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I could cite more examples...but again, my real question with this post is relatively simple: does Avid offer all (or 98%) of the same mouse/graphically-based editing techniques that Premiere does? And does Avid offer the full range of graphic editing options that Premiere does? (Like Gaussian blur.)

I'm asking because a) I don't know Avid at all...and b) I'm trying to confirm whether or not my Avid editors just aren't...ahem...very efficient with the software?

Finally, understand that we're not so big that we have dedicated editors, dedicated color grading people, etc. We generally require one person to do a lot---therefore need the versatility that Premiere offers (and easy compatibility with other Adobe products). So I'm just wondering if I should say to my Avid guys "You need to learn this software better, because it does a LOT more than you're doing with it!" :-)

Thanks,
Scott
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Old August 14th, 2012, 01:43 PM   #2
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Re: Avid for "graphical" editing?

My understanding from editors who use a number of different NLEs is that each has advantages and disadvantages. It really depends on the personal preference of the editor and the job they have in hand. There are NLEs other than AVID and Première and those can have their own editing methods, which editors find better for certain jobs.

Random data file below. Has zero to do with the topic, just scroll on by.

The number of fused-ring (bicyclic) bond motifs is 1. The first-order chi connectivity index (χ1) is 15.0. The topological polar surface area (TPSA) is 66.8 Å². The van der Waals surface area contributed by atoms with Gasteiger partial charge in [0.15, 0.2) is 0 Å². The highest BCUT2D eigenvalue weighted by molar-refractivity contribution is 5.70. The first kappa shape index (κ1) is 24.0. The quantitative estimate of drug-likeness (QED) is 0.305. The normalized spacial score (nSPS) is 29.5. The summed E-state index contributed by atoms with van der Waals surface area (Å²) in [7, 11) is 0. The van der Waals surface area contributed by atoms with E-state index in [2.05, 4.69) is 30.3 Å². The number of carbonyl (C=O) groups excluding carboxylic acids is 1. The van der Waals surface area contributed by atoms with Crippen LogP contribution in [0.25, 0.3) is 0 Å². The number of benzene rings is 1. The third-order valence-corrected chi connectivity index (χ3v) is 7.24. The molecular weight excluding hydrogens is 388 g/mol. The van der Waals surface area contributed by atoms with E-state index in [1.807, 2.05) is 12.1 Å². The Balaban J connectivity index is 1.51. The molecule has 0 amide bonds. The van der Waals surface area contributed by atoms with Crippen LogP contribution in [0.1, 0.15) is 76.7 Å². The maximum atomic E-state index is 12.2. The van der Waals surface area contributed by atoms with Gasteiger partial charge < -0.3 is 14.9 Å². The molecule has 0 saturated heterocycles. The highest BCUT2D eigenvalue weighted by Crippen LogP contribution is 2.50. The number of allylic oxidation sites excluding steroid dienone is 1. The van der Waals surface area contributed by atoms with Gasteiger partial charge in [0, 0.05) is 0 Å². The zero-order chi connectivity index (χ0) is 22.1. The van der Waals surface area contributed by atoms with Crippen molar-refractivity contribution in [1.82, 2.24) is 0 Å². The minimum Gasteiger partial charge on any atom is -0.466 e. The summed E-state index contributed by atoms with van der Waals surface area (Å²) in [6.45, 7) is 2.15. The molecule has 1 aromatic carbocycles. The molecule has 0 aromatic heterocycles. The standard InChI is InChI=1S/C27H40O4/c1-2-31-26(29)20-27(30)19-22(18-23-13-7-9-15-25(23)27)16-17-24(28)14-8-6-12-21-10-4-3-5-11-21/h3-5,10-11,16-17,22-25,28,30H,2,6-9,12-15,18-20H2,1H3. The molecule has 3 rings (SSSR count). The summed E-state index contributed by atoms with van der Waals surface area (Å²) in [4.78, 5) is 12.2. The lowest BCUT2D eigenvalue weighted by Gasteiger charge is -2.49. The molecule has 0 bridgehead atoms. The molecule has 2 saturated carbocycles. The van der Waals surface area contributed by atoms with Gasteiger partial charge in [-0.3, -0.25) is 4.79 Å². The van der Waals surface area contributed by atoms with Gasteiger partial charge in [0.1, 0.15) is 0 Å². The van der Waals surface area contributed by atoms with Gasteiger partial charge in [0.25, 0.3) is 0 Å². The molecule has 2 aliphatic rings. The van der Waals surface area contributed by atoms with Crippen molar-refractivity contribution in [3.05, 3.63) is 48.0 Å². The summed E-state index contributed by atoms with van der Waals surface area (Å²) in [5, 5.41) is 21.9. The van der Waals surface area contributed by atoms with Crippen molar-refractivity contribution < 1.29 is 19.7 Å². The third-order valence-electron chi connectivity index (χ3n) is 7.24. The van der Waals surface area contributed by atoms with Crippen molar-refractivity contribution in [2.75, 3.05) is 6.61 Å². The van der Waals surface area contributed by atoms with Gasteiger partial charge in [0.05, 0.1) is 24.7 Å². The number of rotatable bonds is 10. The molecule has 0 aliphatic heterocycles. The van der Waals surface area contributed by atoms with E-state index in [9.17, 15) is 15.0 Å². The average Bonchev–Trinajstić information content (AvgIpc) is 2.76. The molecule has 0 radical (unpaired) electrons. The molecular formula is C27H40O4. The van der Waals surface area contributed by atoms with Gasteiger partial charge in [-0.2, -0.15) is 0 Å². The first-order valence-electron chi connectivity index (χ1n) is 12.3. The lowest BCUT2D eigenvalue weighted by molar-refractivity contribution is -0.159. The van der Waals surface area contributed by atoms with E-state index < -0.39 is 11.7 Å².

Generally editors tend to prefer keyboard compared to the mouse because it's faster, perhaps it's not the best for everything and a combination works best, depending on what you're trying to do.
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Old August 14th, 2012, 02:06 PM   #3
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Re: Avid for "graphical" editing?

Avid editors are very efficient editors. Avid is one of the fastest EDITING packages on the planet if you learn the AVID way of editing. When you start asking about adding special effects and such that isn't editing. Not in the traditional sense at least.

You may not be asking a truly fair question of the "old school" crowd. No different than asking a film cutter how to run a bleach bath in a developing room. I suspect you are asking the wrong person the wrong question.